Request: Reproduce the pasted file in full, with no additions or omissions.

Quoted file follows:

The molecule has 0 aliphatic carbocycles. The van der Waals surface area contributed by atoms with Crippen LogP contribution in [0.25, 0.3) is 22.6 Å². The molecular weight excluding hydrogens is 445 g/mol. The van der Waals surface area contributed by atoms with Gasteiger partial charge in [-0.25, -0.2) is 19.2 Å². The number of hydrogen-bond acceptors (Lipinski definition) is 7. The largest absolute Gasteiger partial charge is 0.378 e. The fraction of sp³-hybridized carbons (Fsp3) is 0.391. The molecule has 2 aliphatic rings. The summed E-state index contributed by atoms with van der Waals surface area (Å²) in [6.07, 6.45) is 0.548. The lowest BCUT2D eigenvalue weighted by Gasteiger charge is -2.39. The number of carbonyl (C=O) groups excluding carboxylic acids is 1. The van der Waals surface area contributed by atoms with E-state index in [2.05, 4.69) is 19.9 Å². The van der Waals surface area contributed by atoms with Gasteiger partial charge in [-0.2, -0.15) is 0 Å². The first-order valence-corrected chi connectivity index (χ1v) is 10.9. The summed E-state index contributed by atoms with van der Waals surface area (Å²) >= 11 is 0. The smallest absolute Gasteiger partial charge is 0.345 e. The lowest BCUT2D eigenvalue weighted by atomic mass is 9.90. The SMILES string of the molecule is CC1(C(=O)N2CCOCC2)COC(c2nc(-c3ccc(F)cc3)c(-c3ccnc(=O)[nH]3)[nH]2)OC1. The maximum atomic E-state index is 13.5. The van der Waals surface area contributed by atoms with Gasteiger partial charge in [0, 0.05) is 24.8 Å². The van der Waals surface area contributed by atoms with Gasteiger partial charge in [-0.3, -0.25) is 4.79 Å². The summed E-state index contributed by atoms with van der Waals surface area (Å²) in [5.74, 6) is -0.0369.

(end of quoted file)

The molecule has 0 aliphatic carbocycles. The van der Waals surface area contributed by atoms with Crippen LogP contribution in [0.25, 0.3) is 22.6 Å². The molecular weight excluding hydrogens is 445 g/mol. The van der Waals surface area contributed by atoms with Gasteiger partial charge in [-0.25, -0.2) is 19.2 Å². The number of hydrogen-bond acceptors (Lipinski definition) is 7. The largest absolute Gasteiger partial charge is 0.378 e. The fraction of sp³-hybridized carbons (Fsp3) is 0.391. The molecule has 2 aliphatic rings. The summed E-state index contributed by atoms with van der Waals surface area (Å²) in [6.07, 6.45) is 0.548. The lowest BCUT2D eigenvalue weighted by Gasteiger charge is -2.39. The number of carbonyl (C=O) groups excluding carboxylic acids is 1. The van der Waals surface area contributed by atoms with E-state index in [2.05, 4.69) is 19.9 Å². The van der Waals surface area contributed by atoms with Gasteiger partial charge in [-0.2, -0.15) is 0 Å². The first-order valence-corrected chi connectivity index (χ1v) is 10.9. The summed E-state index contributed by atoms with van der Waals surface area (Å²) >= 11 is 0. The smallest absolute Gasteiger partial charge is 0.345 e. The lowest BCUT2D eigenvalue weighted by atomic mass is 9.90. The SMILES string of the molecule is CC1(C(=O)N2CCOCC2)COC(c2nc(-c3ccc(F)cc3)c(-c3ccnc(=O)[nH]3)[nH]2)OC1. The maximum atomic E-state index is 13.5. The van der Waals surface area contributed by atoms with Gasteiger partial charge in [0, 0.05) is 24.8 Å². The van der Waals surface area contributed by atoms with Gasteiger partial charge in [-0.3, -0.25) is 4.79 Å². The summed E-state index contributed by atoms with van der Waals surface area (Å²) in [5.74, 6) is -0.0369.